|Tent Exhibits||Credits & Thanks||Sponsors|
Benjamin F. Tracy
Assistant Professor of Agroecology
Department of Crop Sciences
(217) 265-5313; firstname.lastname@example.org
Ian J. Renne
Postdoctoral Research Associate
Department of Crop Sciences
(217) 244-3977, email@example.com
Pasture Forage Composition, Disturbance History and the Incidence of Weeds
Pastures, which are managed grazing lands dominated by perennial grasses and forbs, are increasingly being valued as self-sustaining crops because of low energy, fertilizer and pesticide inputs, low rates of soil erosion and nutrient leaching, and a temporal accumulation in soil carbon and nitrogen content. A common concern of pastures regards the establishment and growth of low palatability weed species. Weed invasions can markedly lower their value as grazing lands and rank high among current management issues.
In pastures, cattle trampling following heavy rain can damage forage species and facilitate weed establishment by exposing patches of bare ground. An unresolved question is whether a large-scale disturbance event results in a temporary increase in weed abundance or a persistent weed problem. Our previous work at the Orr Agricultural Research and Demonstration Center in Pike County, IL found that a single, intense trampling event became undetectable in less than 1.5 years in aboveground community components (e.g., amount of bare ground, and forage and weed species abundance), but that an augmented weed seed bank resulted. Because of high weed seed bank longevity, disturbances to formerly disturbed pastures would likely result in higher weed abundances than in those without previous disturbances. Pasture health cannot therefore be judged on aboveground characters only, and a site’s disturbance history should be integrated into management planning. We discuss the management implications of our current work from the Orr Center, which focuses on how past disturbances interact with the timing and intensity of subsequent disturbances to affect weed invasion patterns.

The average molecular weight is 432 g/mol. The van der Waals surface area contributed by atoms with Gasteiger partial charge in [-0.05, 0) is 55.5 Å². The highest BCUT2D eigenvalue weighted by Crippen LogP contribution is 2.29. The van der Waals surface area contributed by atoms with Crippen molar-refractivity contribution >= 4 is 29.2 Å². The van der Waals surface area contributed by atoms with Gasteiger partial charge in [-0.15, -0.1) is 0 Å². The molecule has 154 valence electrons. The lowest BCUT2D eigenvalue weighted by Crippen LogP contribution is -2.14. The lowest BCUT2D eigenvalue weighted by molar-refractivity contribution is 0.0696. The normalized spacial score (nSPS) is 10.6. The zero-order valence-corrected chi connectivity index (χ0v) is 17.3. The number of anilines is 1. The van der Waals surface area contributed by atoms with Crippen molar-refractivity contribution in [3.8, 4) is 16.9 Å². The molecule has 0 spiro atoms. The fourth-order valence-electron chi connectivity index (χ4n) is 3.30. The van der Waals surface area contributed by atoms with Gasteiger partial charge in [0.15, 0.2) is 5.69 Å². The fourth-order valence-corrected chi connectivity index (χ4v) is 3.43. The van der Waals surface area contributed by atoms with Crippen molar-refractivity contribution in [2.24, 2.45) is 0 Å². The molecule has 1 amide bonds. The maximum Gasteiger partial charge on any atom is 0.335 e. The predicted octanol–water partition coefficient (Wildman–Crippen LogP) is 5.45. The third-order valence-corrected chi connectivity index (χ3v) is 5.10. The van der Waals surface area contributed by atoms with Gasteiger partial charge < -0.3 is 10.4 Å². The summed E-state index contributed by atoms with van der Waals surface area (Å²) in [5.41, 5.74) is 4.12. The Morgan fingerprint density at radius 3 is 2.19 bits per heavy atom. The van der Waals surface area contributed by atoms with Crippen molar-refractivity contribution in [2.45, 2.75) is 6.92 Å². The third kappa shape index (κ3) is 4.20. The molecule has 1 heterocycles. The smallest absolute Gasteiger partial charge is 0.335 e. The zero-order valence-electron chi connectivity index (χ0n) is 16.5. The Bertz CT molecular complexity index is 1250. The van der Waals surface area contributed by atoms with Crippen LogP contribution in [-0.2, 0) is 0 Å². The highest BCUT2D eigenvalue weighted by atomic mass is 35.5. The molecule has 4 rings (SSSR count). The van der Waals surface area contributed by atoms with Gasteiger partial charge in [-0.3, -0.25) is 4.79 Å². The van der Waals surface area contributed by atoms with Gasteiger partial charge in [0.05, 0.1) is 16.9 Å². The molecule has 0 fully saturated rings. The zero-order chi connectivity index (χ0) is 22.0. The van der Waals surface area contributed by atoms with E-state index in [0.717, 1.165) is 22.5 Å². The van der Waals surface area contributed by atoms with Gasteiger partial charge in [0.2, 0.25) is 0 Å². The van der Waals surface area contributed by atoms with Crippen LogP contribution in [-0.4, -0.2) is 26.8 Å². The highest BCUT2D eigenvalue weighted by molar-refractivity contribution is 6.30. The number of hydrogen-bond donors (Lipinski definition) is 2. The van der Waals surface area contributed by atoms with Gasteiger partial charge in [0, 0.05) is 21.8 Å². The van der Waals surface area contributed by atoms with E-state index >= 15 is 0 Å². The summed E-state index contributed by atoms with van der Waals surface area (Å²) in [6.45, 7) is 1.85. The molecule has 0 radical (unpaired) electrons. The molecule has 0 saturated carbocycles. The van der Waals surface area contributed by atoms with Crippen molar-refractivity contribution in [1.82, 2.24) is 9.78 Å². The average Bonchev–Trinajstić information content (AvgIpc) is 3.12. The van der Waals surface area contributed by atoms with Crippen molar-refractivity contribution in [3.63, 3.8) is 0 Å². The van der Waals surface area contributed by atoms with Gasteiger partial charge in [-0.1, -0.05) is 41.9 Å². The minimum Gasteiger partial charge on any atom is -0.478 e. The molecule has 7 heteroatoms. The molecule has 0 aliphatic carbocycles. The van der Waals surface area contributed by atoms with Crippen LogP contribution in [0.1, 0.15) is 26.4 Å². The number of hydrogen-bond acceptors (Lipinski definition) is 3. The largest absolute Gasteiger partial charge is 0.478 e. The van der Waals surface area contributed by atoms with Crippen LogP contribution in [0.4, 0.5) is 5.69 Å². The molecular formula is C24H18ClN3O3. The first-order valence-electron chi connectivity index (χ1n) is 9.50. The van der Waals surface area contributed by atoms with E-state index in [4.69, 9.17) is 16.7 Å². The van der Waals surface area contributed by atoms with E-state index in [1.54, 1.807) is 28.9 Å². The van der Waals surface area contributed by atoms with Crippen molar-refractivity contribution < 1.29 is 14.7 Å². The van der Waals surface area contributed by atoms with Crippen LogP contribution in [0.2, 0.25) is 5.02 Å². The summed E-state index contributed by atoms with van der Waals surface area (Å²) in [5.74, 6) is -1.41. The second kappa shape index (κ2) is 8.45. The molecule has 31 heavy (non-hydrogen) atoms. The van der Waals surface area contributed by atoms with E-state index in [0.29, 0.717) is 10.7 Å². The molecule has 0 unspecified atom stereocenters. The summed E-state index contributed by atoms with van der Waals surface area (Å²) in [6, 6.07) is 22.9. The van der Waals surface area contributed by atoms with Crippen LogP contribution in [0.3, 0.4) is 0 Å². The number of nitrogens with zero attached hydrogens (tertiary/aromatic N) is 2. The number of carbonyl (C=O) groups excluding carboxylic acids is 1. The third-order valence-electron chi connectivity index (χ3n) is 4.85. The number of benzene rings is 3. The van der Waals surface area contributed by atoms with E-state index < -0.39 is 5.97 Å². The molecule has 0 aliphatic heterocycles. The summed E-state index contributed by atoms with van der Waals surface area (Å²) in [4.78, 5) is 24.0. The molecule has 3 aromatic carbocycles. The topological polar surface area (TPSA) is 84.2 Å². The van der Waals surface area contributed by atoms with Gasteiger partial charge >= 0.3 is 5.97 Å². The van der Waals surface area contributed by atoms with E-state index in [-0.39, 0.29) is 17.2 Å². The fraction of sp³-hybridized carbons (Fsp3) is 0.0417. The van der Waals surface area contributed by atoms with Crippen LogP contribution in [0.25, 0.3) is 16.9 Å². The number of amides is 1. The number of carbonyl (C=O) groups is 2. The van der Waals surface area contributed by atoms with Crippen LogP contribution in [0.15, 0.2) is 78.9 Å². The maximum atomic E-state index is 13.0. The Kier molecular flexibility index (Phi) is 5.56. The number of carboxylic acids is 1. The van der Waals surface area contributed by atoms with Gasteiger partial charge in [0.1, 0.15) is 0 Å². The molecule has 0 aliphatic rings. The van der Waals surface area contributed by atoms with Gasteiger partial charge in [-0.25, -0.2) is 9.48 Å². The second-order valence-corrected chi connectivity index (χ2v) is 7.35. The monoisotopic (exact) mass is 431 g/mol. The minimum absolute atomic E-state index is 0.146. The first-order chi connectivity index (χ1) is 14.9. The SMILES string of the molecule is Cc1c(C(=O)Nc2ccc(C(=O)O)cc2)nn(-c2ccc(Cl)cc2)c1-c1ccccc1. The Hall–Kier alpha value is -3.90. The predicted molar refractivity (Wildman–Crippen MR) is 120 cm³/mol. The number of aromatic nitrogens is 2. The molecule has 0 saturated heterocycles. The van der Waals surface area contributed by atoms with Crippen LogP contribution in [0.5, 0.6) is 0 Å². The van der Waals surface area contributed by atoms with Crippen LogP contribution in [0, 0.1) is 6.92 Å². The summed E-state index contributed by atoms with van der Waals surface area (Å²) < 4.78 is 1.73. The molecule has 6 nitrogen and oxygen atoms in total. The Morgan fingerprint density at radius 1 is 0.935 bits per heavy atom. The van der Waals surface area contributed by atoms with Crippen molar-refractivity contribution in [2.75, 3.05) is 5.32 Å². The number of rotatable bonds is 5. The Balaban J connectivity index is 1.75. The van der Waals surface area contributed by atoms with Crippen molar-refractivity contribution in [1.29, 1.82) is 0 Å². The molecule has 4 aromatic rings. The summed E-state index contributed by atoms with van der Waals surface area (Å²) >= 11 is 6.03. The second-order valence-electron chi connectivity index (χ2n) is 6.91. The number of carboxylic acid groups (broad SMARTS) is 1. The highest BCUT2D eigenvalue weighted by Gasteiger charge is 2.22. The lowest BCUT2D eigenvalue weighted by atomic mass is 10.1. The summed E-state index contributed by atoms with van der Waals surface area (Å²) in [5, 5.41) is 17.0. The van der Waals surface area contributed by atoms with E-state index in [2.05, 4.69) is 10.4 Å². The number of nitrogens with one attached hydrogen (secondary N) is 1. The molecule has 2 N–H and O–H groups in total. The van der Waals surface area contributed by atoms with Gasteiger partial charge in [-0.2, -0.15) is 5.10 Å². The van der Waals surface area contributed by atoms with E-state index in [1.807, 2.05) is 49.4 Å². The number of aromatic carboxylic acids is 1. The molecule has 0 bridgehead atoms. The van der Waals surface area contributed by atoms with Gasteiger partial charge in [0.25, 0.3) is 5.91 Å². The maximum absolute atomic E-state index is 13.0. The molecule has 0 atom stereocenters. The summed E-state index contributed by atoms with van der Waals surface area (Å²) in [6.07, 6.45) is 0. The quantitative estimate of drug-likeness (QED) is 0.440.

Figure 1: Pasture damage from cattle
trampling following heavy rain
(Orr Center, Pike County, IL).
These events facilitate weed invasions.
The susceptibility of conventional crops and pastures to weed invasions depends in part on the system’s composition and on fluctuating ecological conditions. A strongly supported ecological theory is that a crop’s susceptibility to weed invasion increases as the difference between the crop’s rate of resource availability and resource uptake increases. For example, massive fertilizer applications quickly increase soil fertility but fast-growing weeds often use these abundant resources more rapidly than the developing crop. Data also suggest that species-rich communities generally use “resource pulses” more efficiently than those that are species poor (e.g., monocultures) because diverse rooting and leaf architectures capture a relatively high amount of available resources. In pasture systems, urination by cattle provides a locally intense fertilization event, and the composition of the resident forage species in these locales affects the rapidity in which these resources are consumed, and hence, affects the availability of resources for potential invaders.
During Agronomy Day, we show the second phase of a project that originally investigated the effects of simulated cattle urine and precipitation events, disturbance, and forage species composition on the invasion success of smooth pigweed (Amaranthus hybridus). We discuss how past environmental conditions and current grazing intensity differences affect smooth pigweed invasion in plots containing monocultures and mixtures of legume and nonlegume forage species.
Figure 2: Forage composition and
nitrogen availability interact to affect
the invasion success of smooth pigweed.
Discussion points include:
1. The disturbance/weed invasion history of your pasture is important for guiding future weed management strategies.
2. Large fertilization events increase the susceptibility of weed invasions in any system – the largest increases in weed abundance generally occur when crop resource uptakes rates are low but available resources are high.